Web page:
GBARNGA, Bong – Residents of several communities in Gbarnga were rendered homeless on Wednesday night because of flooding.
The communities include Rubber Factory, Brooklyn, and Jorkpenmue. The communities lie along the Jor Creek in the city’s center. The flooding had occurred after heavy rains in Gbarnga throughout Wednesday night.
Throughout Thursday, residents were seen wading in water, transporting their belongings to the homes of friends and family members in different communities. Some of the flood victims were unable to take their belongings from their homes in areas with high water levels.
They are appealing to aid agencies and the Ministry of Internal Affairs’ Disaster Management Committee to intervene.
Korpo Kollie, a mother of five in the Rubber Factory community, told The Bush Chicken that she and her children were in bed when they noticed the flood waters.
Kollie said she had no alternative but to take her kids out of the house to find refuge in a nearby community.
“Our house is in the midst of the water; we did not take anything. It is this morning that I am trying to walk in the water and check in the house for some of our things,” Kollie said.
Like other victims, she is appealing to aid organizations to intervene.
The flood is also said to have occurred in Cooper Town and David Town on the outskirts of Gbarnga.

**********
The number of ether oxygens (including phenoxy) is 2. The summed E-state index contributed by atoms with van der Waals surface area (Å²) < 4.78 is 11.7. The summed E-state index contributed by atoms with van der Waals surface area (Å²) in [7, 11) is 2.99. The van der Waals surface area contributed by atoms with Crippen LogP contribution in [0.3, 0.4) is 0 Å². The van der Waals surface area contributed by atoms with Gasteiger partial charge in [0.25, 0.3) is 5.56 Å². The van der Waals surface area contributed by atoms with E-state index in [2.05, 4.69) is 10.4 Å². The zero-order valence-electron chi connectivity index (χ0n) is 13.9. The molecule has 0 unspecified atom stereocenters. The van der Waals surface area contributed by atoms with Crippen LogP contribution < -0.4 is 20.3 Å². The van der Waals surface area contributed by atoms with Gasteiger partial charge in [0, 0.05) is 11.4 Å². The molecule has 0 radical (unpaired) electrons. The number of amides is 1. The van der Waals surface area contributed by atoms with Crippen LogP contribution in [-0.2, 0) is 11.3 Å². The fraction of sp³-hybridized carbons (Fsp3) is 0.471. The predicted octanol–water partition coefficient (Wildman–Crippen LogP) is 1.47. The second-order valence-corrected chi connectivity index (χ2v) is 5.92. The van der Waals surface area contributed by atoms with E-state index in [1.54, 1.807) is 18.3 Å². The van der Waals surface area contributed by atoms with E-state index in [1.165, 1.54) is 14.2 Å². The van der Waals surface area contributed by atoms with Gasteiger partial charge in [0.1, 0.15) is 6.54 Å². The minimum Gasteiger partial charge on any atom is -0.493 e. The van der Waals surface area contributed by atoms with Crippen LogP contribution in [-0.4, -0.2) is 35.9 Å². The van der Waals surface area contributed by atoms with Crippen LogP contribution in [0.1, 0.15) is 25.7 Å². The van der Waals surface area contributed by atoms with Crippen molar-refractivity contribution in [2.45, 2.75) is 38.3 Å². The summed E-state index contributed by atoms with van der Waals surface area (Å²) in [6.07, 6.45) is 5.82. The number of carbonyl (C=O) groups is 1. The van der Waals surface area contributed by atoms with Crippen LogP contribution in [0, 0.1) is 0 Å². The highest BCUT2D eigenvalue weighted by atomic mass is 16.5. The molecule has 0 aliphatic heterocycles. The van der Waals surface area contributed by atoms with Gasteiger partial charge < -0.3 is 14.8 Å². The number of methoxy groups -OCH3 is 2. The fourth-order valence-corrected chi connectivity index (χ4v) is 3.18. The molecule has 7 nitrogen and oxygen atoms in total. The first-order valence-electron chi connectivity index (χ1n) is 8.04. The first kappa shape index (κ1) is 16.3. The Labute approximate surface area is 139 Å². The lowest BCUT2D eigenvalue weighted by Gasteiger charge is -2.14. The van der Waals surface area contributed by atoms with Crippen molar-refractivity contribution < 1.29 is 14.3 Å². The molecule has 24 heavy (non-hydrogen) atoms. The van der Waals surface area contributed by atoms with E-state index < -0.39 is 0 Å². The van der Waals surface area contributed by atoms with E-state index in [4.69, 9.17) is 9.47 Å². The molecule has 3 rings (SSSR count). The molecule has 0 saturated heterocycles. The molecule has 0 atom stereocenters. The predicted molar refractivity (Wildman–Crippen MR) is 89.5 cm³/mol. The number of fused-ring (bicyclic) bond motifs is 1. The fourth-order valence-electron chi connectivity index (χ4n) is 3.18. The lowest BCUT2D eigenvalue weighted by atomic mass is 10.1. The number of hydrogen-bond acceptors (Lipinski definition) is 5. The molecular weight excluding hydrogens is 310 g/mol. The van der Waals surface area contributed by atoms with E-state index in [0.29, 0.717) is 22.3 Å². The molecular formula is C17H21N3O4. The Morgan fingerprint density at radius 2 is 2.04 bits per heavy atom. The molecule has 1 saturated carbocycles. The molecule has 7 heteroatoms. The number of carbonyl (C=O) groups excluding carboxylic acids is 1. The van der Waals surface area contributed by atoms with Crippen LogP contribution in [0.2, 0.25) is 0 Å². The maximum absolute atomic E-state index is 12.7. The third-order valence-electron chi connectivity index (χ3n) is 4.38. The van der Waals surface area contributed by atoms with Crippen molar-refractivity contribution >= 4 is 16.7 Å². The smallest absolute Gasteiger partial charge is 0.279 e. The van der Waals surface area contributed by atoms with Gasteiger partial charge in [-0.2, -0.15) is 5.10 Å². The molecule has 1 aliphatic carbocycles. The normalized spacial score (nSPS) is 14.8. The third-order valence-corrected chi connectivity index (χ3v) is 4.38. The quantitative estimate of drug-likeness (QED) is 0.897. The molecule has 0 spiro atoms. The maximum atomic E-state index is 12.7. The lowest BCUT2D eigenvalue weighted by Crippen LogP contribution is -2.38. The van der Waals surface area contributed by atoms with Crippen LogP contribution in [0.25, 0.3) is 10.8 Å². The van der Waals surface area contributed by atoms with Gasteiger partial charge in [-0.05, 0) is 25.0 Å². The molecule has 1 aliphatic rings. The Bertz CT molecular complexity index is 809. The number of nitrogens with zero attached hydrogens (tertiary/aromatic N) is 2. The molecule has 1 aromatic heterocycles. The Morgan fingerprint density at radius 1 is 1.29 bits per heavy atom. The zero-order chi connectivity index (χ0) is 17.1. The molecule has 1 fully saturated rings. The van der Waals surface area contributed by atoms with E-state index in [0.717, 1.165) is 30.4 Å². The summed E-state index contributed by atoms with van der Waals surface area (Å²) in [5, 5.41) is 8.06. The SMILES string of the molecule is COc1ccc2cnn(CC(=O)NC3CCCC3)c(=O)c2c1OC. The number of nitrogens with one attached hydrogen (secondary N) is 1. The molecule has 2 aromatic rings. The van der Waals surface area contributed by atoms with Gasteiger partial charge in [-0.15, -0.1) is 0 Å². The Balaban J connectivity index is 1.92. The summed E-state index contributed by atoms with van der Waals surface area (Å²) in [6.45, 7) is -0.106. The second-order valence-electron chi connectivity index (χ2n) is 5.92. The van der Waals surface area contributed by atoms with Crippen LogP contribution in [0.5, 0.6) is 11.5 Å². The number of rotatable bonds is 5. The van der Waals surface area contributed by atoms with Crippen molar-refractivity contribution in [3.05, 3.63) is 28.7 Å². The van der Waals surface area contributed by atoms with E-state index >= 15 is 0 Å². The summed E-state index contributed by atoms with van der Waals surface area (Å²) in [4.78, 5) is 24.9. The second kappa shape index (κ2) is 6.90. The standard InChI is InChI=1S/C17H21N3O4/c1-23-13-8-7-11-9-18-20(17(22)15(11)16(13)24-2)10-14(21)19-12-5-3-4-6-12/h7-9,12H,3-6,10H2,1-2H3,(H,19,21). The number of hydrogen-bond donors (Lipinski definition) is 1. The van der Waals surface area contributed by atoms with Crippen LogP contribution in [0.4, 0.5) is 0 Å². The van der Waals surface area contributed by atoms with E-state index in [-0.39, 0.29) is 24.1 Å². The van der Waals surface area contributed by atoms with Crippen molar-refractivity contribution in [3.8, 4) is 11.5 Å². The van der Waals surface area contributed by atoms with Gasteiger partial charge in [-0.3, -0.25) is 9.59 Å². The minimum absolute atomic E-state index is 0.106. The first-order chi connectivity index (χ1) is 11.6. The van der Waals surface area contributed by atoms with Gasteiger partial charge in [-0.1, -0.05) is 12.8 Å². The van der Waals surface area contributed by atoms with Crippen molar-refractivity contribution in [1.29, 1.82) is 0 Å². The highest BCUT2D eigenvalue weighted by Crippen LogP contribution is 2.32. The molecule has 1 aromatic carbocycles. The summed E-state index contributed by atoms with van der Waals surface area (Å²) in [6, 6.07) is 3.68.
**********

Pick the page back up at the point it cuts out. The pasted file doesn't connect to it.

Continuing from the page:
Meanwhile, the head of the Environmental Protection Agency in Bong, Baiyezenah Brown, has blamed the flooding on “constructions and dumping of garbage” in alleys and drainages in the city.
He also referenced illegal sand mining along the banks of the Jor Creek in Gbarnga as one other reason for the flood.
Brown said the EPA continues to warn citizens against building in the alley and illegal sand mining along the Jor Creek but the citizens are yet to adhere to the agency’s instructions.
“We are urging our citizens to listen to the EPA,” Brown told The Bush Chicken. “Environmental issues are issues of greater concern, but in Liberia especially here in Bong County, they just overlook them.”
He expressed regrets about the flooding on behalf of the Environmental Protection Agency and further noted that it is time that Liberians begin to preserve their environment.
Brown said the EPA is trying to ensure that violators of Liberia’s environmental laws are punished, but he said the lack of environmental courts impedes the agency’s efforts.
He wants environmental courts established around Liberia to help with the enforcement of the laws.
Featured photo by Moses Bailey